President Obama today announced that he now supports same-sex marriage, reversing his longstanding opposition amid growing pressure from the Democratic base and even his own vice president.
By Jeff Walsh
Telly Leung is a force of nature.
In Godspell, now playing at the Circle in the Square Theater on Broadway (see review), Leung has turned his role into an opportunity to showcase what seems to be almost too many talents. He acts, sings, dances, does impressions, and even when people are coming in after intermission, he's at the piano playing riffs from A Chorus Line, Wicked, Rent, and others, before launching into an Elton Johnesque reprise of "Learn Your Lessons Well" from Act One to get act two started.
When I recently ran into Stephen Schwartz, the composer of Godspell and Wicked, he had nothing but praise for Leung.
"His performance has become sort of famous. He's unbelievable, and the nice thing is he gets to show, in this particular production, the range of talents that he has," Schwartz said. "People who have seen him do one thing or another before, but here he gets to sing beautifully, he gets to be really funny, he gets to do amazing imitations, he gets to play the piano, you see a real range of just how much this guy can do. He's extraordinary in the show."
For how long Leung has been on my radar, it's amazing I'm just seeing him now. I originally planned to see him in Godspell years ago, but then the production was delayed. I planned to see him in an early version of Lysistrata Jones in Dallas, but I got delayed in Vegas instead. When the Rent tour came through the Bay Area, he had left the tour already.
So, for a while, I figured there was clearly some conspiracy at work here and I just wasn't meant to see Leung onstage. But once I moved to New York City, and he's in a show eight times a week, the odds greatly shifted in my favor, so we recently sat down in his dressing room before show time to chat about Godspell and his amazing path to Broadway (sorry Gleeks, I totally blanked on him being a Warbler during the interview):
By Jeff Walsh
Godspell is an odd mix of things that seemingly shouldn't work together: a series of parables from the Gospel of Matthew, amazing songs by Stephen Schwartz, and a lot of freedom in between on how to present both.
But somehow, the spare book, beautiful music, and lack of structure all combine to make something bigger than the sum of its parts. In its current Broadway incarnation, Godspell is a high-energy experience that barely lets you catch your breath.
Before I saw the show, in December, an elderly woman at the Patti Lupone/Mandy Patinkin show was giving me the rundown on all the new Broadway shows. When she came to Godspell, her demeanor changed and she clutched her chest, like even remembering the manic energy was exhausting her: "They keep running around, trying to make us have fun."
I'm on Oasis! I'm so excited. It finally worked.
So I guess this is where I just start to spill everything - who I am, what I'm all about, where I'm from...
Well, Sat. night I found out that I suck at flirting. I went to this big pompous formal event with tuxedos and evening gowns and everything. I was at a table with this guy I hadn't seen in months. (Let's just call him Andrew). I knew he was gay when I saw him last September, at a friend's party, playing truth or dare in the hottub. Wow.
here is a list of painful memories:
watching my parents shoot up
listening to my parents fight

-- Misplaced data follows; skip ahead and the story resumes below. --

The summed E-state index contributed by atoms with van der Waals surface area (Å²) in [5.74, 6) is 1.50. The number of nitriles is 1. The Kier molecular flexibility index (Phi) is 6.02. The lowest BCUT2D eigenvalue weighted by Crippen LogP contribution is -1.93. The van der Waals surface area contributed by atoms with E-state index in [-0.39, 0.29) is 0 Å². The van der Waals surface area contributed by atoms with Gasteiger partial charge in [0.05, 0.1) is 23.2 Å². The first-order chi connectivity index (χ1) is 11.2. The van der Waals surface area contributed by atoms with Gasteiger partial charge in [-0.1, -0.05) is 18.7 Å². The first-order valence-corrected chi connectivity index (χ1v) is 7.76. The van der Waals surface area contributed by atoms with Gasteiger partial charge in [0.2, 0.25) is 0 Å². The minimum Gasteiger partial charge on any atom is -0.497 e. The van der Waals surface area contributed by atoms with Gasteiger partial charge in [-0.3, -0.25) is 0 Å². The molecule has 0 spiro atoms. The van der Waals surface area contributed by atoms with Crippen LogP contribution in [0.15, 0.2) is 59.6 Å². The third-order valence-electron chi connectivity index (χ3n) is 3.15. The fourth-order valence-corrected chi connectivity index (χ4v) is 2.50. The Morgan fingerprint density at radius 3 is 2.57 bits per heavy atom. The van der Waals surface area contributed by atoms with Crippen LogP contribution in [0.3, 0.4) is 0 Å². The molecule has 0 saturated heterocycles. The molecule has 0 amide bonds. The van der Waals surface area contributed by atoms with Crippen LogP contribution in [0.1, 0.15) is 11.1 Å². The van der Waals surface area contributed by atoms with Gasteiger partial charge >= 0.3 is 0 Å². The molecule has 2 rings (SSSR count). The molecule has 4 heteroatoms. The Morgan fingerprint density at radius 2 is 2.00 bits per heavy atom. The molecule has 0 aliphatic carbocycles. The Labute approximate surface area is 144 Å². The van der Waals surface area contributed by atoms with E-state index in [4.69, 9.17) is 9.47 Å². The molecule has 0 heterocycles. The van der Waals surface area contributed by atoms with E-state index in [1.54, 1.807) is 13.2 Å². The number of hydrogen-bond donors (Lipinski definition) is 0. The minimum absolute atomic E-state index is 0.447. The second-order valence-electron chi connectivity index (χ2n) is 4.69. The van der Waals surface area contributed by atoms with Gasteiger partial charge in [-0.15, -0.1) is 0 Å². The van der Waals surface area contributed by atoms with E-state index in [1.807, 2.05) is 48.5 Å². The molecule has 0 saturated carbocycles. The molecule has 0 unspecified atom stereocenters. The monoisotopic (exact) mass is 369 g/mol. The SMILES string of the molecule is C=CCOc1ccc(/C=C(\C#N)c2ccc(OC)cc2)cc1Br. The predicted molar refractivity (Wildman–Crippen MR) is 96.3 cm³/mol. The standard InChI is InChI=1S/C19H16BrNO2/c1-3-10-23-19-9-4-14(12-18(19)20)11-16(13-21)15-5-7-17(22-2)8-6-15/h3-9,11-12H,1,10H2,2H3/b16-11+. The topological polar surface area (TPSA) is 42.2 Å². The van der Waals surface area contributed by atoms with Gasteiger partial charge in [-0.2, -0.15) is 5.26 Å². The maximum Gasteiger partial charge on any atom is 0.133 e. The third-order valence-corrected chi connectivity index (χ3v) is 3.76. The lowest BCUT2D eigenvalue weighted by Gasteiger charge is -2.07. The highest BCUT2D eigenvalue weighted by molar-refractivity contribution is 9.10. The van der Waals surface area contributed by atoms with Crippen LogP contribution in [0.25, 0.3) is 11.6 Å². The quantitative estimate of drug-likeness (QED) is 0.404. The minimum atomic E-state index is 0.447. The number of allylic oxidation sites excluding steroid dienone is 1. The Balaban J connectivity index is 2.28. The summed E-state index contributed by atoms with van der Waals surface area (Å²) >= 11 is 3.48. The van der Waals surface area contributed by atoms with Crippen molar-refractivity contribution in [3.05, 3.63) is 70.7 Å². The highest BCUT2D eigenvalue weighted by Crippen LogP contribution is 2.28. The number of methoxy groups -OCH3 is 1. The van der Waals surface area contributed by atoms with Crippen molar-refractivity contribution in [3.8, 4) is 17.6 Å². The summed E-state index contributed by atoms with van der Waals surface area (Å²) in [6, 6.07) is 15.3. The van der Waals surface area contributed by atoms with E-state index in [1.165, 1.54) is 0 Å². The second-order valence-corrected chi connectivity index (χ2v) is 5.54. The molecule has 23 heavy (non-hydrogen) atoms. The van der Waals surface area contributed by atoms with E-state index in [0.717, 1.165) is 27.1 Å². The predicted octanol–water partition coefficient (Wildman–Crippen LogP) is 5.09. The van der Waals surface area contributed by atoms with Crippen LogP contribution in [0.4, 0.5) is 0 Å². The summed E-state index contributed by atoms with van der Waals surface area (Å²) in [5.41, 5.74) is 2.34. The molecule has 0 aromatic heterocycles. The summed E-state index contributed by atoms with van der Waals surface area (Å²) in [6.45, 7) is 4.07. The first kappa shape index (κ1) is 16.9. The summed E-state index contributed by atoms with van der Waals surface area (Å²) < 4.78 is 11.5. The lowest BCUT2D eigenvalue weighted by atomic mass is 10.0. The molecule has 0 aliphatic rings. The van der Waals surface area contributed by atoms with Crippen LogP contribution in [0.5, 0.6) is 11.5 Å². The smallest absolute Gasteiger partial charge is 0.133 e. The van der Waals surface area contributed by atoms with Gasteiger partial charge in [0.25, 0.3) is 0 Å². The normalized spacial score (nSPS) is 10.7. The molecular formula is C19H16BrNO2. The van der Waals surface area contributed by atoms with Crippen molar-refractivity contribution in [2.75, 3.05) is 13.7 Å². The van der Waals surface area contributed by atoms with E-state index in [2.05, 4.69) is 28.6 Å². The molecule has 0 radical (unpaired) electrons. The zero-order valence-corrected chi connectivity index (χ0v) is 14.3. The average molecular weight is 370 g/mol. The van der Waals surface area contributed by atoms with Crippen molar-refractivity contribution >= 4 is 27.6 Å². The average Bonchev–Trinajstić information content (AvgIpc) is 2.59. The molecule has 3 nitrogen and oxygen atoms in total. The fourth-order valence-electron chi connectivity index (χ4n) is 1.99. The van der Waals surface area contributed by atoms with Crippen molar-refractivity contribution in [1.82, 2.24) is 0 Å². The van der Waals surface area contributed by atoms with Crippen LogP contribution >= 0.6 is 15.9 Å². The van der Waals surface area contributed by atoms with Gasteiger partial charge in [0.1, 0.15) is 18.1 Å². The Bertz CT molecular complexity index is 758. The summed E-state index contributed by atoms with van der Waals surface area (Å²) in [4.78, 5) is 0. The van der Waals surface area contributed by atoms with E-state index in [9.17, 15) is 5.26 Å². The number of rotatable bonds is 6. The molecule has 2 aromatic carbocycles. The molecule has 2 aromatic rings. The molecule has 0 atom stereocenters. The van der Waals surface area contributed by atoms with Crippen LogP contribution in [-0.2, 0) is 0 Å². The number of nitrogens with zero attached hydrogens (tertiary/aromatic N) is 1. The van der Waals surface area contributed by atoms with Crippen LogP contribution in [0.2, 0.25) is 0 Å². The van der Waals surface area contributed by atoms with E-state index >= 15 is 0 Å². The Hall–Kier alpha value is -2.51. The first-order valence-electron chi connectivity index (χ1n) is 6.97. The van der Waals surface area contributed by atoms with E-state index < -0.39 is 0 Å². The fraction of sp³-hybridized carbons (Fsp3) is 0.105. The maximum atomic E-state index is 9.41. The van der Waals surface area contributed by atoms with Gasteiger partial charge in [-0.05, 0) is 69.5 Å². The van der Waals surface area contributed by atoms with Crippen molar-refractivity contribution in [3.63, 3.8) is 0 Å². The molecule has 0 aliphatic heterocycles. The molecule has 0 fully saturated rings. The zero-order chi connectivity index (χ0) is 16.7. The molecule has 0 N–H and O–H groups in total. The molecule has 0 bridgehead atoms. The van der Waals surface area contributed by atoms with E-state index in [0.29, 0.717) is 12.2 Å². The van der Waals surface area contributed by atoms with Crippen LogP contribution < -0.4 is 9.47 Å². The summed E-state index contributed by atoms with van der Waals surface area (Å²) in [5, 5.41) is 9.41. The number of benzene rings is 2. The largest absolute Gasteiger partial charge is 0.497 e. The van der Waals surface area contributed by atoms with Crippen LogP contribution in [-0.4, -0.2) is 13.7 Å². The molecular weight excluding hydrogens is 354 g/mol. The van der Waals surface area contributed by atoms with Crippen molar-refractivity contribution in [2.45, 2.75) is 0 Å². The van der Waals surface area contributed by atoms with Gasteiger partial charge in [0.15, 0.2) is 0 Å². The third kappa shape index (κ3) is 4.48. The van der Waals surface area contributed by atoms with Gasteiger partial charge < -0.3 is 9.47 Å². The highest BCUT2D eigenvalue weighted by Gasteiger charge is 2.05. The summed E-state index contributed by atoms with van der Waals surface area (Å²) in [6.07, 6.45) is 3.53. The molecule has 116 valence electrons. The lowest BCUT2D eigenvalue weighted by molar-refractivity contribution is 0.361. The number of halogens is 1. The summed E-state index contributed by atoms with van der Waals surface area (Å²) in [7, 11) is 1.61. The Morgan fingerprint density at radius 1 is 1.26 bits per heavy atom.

watching my arents fight
talking to the cops about my parents fight
going to a jail, and seeing my daddy through a glass window, holding back the tears so i could talk to him over the little phone
waiting for hours to see my mom on my birthday, when she promised she would come, but then didn't show
um...here it goes...just a little background:
when i was born my parents were both drug addicts, i was born addicted to heroin and coke. when i was four things at home started to get out of hand, and my grand parents got custody of me. I guess i have always known that im not completly straight...in preeschool i had a "friend"...Chealsea...she and i used to kiss and shit...all the stuff we thought only boys and girls could do. Now dont get me wrong, i have been raise in a very liberal, accepting house...i mean, for god's sake...i live in San Francisco, and my grandma teaches human sexuality at SF state university! we always had gay family friends over, i i was told it was perfectly normal...that it was better than normal, that it was beautiful. However, that is not what our storybooks said, and that is not what the tv said...the media had a major impact on my beliefs and values during the very early years of my life...anyway, chealsea and i would kiss and stuff, but i always, to some extent, thought what we were doing was wrong...but at the same time, i thougt it was normal, that every other four year old was experimenting in this fashion...
Am happy, like the bi-polar mania kind of happy! LOL! I'm pretty sure its not a chemical imbalance induced happy, but I imagine this is what it would feel like to be on the manic end of the bi-polar episode.
Anyway, I painted tonight. It was fantastic. When I stop and then go back, I always wonder why I don't just do it all the time. Oh wait, starving artist is not my style.
Okay people. I really need to know how "we" turn out as homosexuals. Is it the chromosomes (x and y genes)? Or do circumstances or incidents shape us into becoming queer? I mean I've always liked girls and I think along the way I got used to liking boys, because it was the "normal" thing to do.
On a totally different note....how can you really tell if a person is queer, without snooping for hints. Do we all have underlying qualities of homosexuality, which are just waiting to be triggered? Or are those "straight" people, just NOT attracted to the sexy girls and hot guys?!?
a treatise on the rise of the xerox.